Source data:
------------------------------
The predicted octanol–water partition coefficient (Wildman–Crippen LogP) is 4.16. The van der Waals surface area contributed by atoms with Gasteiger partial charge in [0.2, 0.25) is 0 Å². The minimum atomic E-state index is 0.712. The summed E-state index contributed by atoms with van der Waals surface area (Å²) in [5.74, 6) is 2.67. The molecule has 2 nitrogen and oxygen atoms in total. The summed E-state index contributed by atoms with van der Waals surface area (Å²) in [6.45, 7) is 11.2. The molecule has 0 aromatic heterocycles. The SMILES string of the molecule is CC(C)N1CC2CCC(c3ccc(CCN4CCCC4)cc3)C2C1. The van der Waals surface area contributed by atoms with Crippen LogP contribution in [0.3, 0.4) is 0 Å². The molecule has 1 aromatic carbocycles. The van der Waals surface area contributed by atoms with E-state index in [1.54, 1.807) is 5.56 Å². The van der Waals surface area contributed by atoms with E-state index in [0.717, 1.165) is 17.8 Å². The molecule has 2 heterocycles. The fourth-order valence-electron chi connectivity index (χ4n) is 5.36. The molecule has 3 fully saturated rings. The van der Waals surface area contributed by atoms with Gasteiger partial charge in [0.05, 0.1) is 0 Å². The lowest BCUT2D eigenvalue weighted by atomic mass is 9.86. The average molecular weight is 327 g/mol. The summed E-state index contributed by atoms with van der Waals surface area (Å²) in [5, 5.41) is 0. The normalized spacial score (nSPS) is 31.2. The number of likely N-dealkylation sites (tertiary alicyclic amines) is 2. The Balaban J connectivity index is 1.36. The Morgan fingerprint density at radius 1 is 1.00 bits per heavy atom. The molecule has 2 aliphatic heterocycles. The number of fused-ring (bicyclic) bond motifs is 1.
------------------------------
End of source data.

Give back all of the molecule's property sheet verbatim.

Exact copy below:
The predicted octanol–water partition coefficient (Wildman–Crippen LogP) is 4.16. The van der Waals surface area contributed by atoms with Gasteiger partial charge in [0.2, 0.25) is 0 Å². The minimum atomic E-state index is 0.712. The summed E-state index contributed by atoms with van der Waals surface area (Å²) in [5.74, 6) is 2.67. The molecule has 2 nitrogen and oxygen atoms in total. The summed E-state index contributed by atoms with van der Waals surface area (Å²) in [6.45, 7) is 11.2. The molecule has 0 aromatic heterocycles. The SMILES string of the molecule is CC(C)N1CC2CCC(c3ccc(CCN4CCCC4)cc3)C2C1. The van der Waals surface area contributed by atoms with Crippen LogP contribution in [0.3, 0.4) is 0 Å². The molecule has 1 aromatic carbocycles. The van der Waals surface area contributed by atoms with E-state index in [1.54, 1.807) is 5.56 Å². The van der Waals surface area contributed by atoms with E-state index in [0.717, 1.165) is 17.8 Å². The molecule has 2 heterocycles. The fourth-order valence-electron chi connectivity index (χ4n) is 5.36. The molecule has 3 fully saturated rings. The van der Waals surface area contributed by atoms with Gasteiger partial charge in [0.05, 0.1) is 0 Å². The lowest BCUT2D eigenvalue weighted by atomic mass is 9.86. The average molecular weight is 327 g/mol. The summed E-state index contributed by atoms with van der Waals surface area (Å²) in [5, 5.41) is 0. The normalized spacial score (nSPS) is 31.2. The number of likely N-dealkylation sites (tertiary alicyclic amines) is 2. The Balaban J connectivity index is 1.36. The Morgan fingerprint density at radius 1 is 1.00 bits per heavy atom. The molecule has 2 aliphatic heterocycles. The number of fused-ring (bicyclic) bond motifs is 1.